Jacon Sullum gives an opinion on how terrorist attacks are used as a tool to collectively play a blame game by Donald Trump supporters to blame POTUS Barack Obama. It is disappointing to see our leaders not come up with a viable way to save lives and put the culprits behind bars.
“Obama argues (through his press secretary) that the phrase Cruz favors alienates Muslims and lends legitimacy to groups like ISIS by implying that they are acting in the name of Islam (albeit an extreme version of it). I agree that trying to avoid the phrase (or variations on it that would presumably raise the same issues, such as “violent jihadists” or “militant Muslims”) is needlessly awkward. At the same time, Cruz’s faith in the quasi-magical power of labels tends to obscure the details of how exactly he would “utterly and completely destroy ISIS.”
What do you think: Is this a bogus issue?”
Terrorist attacks are highly condemnable but it is heartwarming to see how humanity rises above cruelty every single time. Support for Brussels, the victims and prayers for people who lost their lives started pouring in from all corners of the world. Tim Mcdonnel captures the moments of candlelight marches, messages of peace, love and solidarity.
“Early Tuesday morning, a series of terrorist attacks ripped across Brussels, the Belgian capitol, leaving at least 31 dead. We’re following live updates to the storyhere. Similar to the December massacre in Paris, the attacks were quickly followed by a public outpouring grief, sympathy and solidarity, taking the form of makeshift memorials and specially lit landmarks.”
Alarming questions get raised in our minds on hearing or knowing about a terror attack. It is not easy to find answers or justify these acts that cause mindless killing of people. Lekha narrates a beautiful poem dedicated to Brussels.
was my birthday,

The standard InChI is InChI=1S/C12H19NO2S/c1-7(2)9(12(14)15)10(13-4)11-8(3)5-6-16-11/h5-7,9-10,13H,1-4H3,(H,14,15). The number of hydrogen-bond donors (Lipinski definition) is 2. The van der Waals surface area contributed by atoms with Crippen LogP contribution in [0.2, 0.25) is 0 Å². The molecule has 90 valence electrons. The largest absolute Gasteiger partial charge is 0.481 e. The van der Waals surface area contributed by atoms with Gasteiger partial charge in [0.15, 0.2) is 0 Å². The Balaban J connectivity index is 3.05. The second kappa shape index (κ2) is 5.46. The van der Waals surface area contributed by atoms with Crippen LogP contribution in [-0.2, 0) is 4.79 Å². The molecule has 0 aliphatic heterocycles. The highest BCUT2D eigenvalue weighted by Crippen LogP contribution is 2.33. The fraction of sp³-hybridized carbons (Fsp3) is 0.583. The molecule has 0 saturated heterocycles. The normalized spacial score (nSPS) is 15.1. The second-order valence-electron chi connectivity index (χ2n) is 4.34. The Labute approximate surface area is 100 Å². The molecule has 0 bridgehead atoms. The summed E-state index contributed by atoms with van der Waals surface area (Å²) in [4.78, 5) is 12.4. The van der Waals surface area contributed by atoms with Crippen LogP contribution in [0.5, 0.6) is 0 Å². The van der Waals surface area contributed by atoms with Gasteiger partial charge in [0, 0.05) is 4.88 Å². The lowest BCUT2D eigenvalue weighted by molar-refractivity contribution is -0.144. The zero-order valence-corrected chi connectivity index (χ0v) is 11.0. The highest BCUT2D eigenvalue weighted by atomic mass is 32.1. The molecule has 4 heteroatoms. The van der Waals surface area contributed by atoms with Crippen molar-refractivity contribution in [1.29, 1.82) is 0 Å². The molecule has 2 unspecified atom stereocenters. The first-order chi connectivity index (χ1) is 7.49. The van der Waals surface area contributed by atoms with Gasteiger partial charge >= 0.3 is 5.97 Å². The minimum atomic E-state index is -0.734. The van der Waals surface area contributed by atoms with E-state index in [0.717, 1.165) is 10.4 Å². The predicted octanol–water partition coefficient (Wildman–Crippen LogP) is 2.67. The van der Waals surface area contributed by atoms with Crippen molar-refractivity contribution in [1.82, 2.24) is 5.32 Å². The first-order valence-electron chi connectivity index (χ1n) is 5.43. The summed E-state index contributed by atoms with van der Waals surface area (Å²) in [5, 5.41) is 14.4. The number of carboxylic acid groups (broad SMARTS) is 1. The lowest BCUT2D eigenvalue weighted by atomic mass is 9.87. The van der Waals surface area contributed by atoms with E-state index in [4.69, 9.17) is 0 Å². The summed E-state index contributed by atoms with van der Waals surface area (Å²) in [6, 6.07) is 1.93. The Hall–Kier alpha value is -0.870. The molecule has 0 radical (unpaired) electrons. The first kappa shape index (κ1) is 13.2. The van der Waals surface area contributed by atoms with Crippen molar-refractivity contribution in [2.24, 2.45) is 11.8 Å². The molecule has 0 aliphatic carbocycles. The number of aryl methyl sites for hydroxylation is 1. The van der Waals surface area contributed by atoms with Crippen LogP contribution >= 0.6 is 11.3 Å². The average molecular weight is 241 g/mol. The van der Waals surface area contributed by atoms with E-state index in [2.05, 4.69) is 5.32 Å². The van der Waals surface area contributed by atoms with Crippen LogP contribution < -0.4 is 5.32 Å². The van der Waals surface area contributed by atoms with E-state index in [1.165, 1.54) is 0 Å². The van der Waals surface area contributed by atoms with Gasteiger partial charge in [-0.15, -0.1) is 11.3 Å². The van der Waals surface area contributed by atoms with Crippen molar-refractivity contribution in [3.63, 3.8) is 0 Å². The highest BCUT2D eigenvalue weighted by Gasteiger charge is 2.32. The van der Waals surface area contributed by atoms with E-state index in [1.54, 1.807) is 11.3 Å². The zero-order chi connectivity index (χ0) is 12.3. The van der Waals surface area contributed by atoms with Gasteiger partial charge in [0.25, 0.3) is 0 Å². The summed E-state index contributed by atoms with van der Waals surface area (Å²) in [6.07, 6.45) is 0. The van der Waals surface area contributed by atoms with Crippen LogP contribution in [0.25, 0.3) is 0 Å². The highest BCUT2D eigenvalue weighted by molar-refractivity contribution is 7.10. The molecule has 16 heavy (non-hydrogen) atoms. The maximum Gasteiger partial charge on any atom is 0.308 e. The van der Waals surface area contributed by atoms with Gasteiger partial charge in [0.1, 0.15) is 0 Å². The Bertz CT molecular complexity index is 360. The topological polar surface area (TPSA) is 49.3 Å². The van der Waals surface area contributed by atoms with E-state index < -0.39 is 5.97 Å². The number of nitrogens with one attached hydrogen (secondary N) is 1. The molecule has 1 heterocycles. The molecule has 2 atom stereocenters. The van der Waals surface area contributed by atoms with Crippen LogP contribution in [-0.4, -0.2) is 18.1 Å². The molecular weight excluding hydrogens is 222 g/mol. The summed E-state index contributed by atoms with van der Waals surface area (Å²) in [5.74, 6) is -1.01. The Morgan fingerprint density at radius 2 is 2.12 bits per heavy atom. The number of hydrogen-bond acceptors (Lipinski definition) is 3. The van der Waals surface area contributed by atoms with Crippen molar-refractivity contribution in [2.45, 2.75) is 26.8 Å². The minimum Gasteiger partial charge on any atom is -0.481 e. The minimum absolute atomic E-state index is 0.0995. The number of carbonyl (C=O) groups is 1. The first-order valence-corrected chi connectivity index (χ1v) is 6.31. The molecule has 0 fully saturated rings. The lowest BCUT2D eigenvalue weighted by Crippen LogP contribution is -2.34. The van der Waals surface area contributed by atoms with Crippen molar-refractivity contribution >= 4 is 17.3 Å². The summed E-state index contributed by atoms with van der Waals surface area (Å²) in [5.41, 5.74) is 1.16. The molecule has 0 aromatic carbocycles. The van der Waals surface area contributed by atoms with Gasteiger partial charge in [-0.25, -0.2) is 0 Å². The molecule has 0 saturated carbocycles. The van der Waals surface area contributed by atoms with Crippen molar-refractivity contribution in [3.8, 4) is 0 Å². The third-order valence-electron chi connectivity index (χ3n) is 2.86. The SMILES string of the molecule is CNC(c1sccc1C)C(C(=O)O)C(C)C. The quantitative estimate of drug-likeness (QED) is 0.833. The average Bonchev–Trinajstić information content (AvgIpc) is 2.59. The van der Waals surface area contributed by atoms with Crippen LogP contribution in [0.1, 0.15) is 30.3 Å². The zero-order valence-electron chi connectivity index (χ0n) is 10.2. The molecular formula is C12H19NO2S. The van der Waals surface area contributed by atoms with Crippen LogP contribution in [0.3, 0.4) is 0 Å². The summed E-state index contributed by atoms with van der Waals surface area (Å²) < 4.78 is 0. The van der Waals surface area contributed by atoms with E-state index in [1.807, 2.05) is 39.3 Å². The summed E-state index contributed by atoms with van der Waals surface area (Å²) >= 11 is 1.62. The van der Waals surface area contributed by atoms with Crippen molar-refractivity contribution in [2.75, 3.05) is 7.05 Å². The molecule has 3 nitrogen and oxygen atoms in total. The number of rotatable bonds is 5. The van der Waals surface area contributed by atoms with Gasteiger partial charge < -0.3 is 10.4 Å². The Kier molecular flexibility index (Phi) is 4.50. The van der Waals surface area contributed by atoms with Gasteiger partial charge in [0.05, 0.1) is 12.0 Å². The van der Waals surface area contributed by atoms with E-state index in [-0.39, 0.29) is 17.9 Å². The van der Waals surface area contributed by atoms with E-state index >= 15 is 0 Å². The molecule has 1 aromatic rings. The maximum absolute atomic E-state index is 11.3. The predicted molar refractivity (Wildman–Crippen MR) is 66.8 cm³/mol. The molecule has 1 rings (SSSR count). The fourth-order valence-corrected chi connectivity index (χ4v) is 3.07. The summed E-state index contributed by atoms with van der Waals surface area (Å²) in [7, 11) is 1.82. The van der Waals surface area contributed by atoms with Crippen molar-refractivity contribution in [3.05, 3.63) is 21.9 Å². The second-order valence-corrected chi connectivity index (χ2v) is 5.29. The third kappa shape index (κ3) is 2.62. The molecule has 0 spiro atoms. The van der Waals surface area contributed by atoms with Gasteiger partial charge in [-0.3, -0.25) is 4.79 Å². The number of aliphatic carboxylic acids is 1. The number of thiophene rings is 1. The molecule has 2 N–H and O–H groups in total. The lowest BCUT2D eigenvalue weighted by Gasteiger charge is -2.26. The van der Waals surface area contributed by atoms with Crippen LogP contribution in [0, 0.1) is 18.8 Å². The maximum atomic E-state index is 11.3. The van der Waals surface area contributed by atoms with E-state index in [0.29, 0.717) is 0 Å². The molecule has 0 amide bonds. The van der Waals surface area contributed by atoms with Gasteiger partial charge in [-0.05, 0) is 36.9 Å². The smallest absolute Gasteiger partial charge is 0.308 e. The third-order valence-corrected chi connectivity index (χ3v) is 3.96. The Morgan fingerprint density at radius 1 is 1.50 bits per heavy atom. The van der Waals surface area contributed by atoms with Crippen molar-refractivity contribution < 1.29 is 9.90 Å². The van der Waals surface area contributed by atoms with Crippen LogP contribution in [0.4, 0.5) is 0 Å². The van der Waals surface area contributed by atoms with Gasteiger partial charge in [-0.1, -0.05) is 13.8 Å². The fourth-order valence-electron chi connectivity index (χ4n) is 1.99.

that day, I was to feast
Little did my heart know,
the morning would awaken a beast
the beast of terrorism to hit my city,
a city, oh so far from the East
That day, little did I know,
that so much would unfold
hiding the face of violence,
So little to say the least.
The airport shook,
the metro screamed,
people ran in terror,
That day, was such a shame
that it existed,
it still seems like an error.”
The Brussels attack poses a big challenge to traditional warfare that security agencies refer to for predicting and preventing the next target of terror outfits. It hardly matters who claimed the responsibility, what matters is how increasingly difficult it’s getting to predict such attacks and save the lives of innocent people. Satish Sharma evaluates the situation.
“A kind of revenge
The timing of the attack makes it seem like a kind of revenge for the capture a few days earlier in Brussels of Salah Abdelslam, the accused mastermind of the Paris attacks of November 13, 2015.
It hardly matters whether this line of interpretation is confirmed or not. The essence of the event is one more deeply distressing challenge in a conflict that becomes ever more horrible, with ominous overtones for the future of human security the world over.
So far, the public utterances of the powerful have been articulated along predictable lines, and provide little evidence of an understanding of the distinctive realities of the situation and how best to cope with them. The prime minister of Belgium aptly called the attacks “blind, violent, cowardly”, and promising the resolve required to defeat the threat.”
Gautam Bhaskaran feels that security agencies have their hands full with security protocols. Airports and other transit places are soft targets because the huge number of footfalls and the impossible task of monitoring the baggage and activities of all travelers while sticking to timelines.
“Airports around the world have three kinds of security procedures. Admittedly, the strictest one is where travellers and their bags are scrutinized before they step into a terminal. Israel follows this, and so does Jammu and Kashmir.